A Brief Legislative History
Congress passed the Education of All Handicapped Children Act in 1975 and reauthorized it in 1990 as the Individuals with Disabilities Education Act (IDEA). This is not a TRICARE or Department of Defense program, but is available to all citizens of the United States. This legislation is an extension of the civil rights movement and guarantees that all students with disabilities will be provided a FAPE. It also states that students with disabilities should be placed in the least restrictive environment (LRE), where they can make progress toward achieving the goals established in their Individualized Education Program (IEP). The intent of the law is that children with disabilities should be educated with children who are not disabled to the maximum extent possible.
IDEA also sets forth the requirements for an educational team, of which families are critical members along with school staff, who are required or requested to participate. No IEP decision should ever be made without your participation. Finally, this law stipulates that students with disabilities must have an IEP, which describes the student’s current level of functioning, their goals for the year, and how these goals will be supported through special services and supports.
Because the challenges associated with autism affect many key aspects of development, the impact of the disorder on education, learning, and overall participation in the educational setting is profound. Therefore, children with autism spectrum disorder are considered disabled under the IDEA guidelines and are legally entitled to an IEP from the school in order to access a FAPE. However, the presence of a diagnosis does not automatically mean that a student is eligible for an IEP. Every student must be determined “eligible” by their educational team, and the process of determining eligibility can take up to 60 days.
Learn more: A 25 Year History of the IDEA
The Individuals with Disabilities Education Act (IDEA) is a Federal Law about developmental services available for children 0-3 years old (Part C – Infants and Toddlers with Disabilities), and educational services for children 3-21 years old (Part B – Assistance for Education of All Children with Disabilities).
Under Part C of IDEA, local authorities are required to provide a free evaluation when parents of children 3 years old or younger express concern about their child’s development. While this free evaluation will not provide a diagnosis, it will establish what services and therapies may help the child and, therefore, is an important start.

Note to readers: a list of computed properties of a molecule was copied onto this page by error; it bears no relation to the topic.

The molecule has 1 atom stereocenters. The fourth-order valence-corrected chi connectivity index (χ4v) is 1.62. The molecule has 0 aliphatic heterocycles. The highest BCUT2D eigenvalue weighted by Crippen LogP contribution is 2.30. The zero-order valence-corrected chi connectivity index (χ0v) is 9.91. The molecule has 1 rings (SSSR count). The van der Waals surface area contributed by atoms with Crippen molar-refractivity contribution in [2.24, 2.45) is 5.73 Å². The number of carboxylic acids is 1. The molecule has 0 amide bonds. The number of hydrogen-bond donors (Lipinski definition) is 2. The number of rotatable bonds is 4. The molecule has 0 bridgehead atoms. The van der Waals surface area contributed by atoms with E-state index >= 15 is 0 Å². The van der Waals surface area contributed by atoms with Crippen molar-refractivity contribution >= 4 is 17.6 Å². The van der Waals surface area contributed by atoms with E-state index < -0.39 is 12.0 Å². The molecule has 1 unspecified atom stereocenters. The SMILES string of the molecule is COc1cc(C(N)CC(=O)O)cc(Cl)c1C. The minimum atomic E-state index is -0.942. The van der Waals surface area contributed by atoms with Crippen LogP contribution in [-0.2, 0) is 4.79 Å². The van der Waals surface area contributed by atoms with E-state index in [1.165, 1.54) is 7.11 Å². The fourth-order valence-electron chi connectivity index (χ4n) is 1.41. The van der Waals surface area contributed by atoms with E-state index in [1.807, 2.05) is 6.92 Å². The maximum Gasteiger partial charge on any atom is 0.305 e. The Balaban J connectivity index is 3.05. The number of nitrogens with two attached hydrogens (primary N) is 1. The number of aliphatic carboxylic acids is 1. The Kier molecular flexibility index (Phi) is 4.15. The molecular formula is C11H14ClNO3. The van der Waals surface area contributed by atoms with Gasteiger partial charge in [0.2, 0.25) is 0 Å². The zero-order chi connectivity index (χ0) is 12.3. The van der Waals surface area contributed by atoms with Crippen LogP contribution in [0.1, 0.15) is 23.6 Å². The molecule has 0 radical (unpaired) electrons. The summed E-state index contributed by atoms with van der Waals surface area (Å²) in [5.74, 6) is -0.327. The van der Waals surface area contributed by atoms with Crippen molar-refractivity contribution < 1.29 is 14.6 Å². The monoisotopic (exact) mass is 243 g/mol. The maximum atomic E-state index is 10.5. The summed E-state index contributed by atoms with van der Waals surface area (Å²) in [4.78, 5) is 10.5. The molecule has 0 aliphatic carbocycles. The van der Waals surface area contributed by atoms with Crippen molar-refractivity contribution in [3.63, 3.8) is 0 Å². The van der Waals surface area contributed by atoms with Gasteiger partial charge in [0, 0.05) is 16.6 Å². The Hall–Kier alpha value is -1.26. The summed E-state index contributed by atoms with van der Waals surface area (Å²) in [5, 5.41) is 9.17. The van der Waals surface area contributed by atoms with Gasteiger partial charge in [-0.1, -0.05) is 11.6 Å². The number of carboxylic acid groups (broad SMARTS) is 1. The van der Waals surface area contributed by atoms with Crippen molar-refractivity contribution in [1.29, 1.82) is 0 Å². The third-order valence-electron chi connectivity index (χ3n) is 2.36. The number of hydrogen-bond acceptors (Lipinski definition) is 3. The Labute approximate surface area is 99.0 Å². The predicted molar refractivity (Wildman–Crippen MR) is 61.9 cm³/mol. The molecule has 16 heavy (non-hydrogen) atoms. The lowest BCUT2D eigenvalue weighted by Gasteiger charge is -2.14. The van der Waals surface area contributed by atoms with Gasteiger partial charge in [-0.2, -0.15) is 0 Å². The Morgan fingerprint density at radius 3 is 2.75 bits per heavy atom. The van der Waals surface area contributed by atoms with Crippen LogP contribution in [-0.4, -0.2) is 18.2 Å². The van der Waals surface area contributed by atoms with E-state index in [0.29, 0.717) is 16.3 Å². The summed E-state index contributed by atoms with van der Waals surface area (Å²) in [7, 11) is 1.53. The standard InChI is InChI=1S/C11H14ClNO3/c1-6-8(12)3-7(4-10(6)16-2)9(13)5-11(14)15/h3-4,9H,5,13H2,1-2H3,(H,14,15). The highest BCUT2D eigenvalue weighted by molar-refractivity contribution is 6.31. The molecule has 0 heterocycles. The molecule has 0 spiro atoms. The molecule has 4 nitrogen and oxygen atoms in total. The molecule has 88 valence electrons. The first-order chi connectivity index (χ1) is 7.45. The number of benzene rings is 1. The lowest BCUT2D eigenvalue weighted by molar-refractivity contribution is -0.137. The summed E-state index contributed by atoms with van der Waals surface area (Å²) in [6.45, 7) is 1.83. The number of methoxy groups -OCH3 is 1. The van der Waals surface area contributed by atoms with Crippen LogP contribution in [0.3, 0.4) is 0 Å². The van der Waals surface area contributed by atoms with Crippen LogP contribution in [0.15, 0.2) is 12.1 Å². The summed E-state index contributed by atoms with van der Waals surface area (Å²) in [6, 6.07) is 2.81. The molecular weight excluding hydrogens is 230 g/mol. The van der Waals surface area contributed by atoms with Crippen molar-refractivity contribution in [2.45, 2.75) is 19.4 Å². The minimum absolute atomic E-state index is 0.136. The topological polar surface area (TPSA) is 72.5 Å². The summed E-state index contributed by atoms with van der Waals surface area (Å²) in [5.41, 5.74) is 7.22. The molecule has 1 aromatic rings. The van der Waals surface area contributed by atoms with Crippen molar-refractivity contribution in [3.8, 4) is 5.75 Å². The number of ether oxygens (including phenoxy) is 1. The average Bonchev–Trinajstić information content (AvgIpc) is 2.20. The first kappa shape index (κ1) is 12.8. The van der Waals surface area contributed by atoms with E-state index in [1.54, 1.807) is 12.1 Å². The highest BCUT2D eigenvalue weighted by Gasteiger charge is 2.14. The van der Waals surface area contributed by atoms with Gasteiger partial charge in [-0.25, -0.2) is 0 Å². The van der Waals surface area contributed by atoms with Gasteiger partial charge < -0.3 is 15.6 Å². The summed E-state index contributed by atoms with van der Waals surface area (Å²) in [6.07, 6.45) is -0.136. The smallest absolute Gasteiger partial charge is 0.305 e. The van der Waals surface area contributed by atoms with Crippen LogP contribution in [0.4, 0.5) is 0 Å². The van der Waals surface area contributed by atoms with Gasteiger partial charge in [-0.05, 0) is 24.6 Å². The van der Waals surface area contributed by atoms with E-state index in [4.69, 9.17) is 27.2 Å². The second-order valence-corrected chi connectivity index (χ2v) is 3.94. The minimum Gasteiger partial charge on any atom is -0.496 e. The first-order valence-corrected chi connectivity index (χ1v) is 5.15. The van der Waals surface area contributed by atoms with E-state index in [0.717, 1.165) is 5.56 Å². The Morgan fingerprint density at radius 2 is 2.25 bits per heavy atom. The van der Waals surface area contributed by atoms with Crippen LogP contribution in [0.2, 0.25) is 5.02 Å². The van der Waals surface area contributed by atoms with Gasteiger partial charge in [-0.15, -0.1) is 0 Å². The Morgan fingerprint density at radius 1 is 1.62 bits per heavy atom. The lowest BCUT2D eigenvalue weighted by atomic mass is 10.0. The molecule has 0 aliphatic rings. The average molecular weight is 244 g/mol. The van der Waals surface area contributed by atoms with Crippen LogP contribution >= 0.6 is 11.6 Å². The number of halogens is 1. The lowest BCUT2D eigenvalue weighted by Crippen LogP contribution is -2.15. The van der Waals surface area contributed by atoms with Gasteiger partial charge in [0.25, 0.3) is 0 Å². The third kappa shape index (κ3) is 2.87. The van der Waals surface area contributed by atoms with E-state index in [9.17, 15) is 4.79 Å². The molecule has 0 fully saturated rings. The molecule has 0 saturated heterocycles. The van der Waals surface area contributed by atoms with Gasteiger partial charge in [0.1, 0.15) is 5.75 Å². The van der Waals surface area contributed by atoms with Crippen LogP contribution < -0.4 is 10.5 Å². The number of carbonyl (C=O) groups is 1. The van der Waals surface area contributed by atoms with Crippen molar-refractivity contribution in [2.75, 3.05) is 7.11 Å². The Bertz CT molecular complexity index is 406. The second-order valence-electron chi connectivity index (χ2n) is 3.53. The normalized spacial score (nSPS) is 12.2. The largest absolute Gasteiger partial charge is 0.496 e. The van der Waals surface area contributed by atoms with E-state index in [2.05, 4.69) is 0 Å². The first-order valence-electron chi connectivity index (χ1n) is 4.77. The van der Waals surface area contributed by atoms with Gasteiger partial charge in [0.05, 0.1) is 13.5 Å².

Once referred to an Early Intervention Services (EIS) agency for an evaluation, a service coordinator will be assigned to your family. The coordinator will gather information from your family, help arrange the appropriate assessments and evaluations for your child, as well as help you to create an Individualized Family Service Plan (IFSP). The IFSP describes the child’s strengths and weakness as well as family concerns. The plan also lists services to be provided, to include who will provide the services, where, how often, and for how long.
An eligibility meeting will be held after the appropriate assessments and evaluations have been performed to see if your child qualifies for EIS. If your child is found to be eligible, then you and your support team (including your EIS service coordinator) will write an IFSP.
It is important to note that military families living on a base where there is a DoD school will receive services from the Educational and Developmental Intervention Services (EDIS) and from the local Military Treatment Facility (MTF). All other military families need to contact their local EIS agency.
Part B of the IDEA Law describes the Individualized Education Program (IEP) for children 3-21 years old. A referral to evaluate your child can be made by you, a teacher, doctor, or child development program. If your child is deemed eligible for special education, an IEP will be created. Your child’s IEP will be evaluated and modified on a yearly basis, with an extensive review performed every three years. To learn more about the IEP process, click here.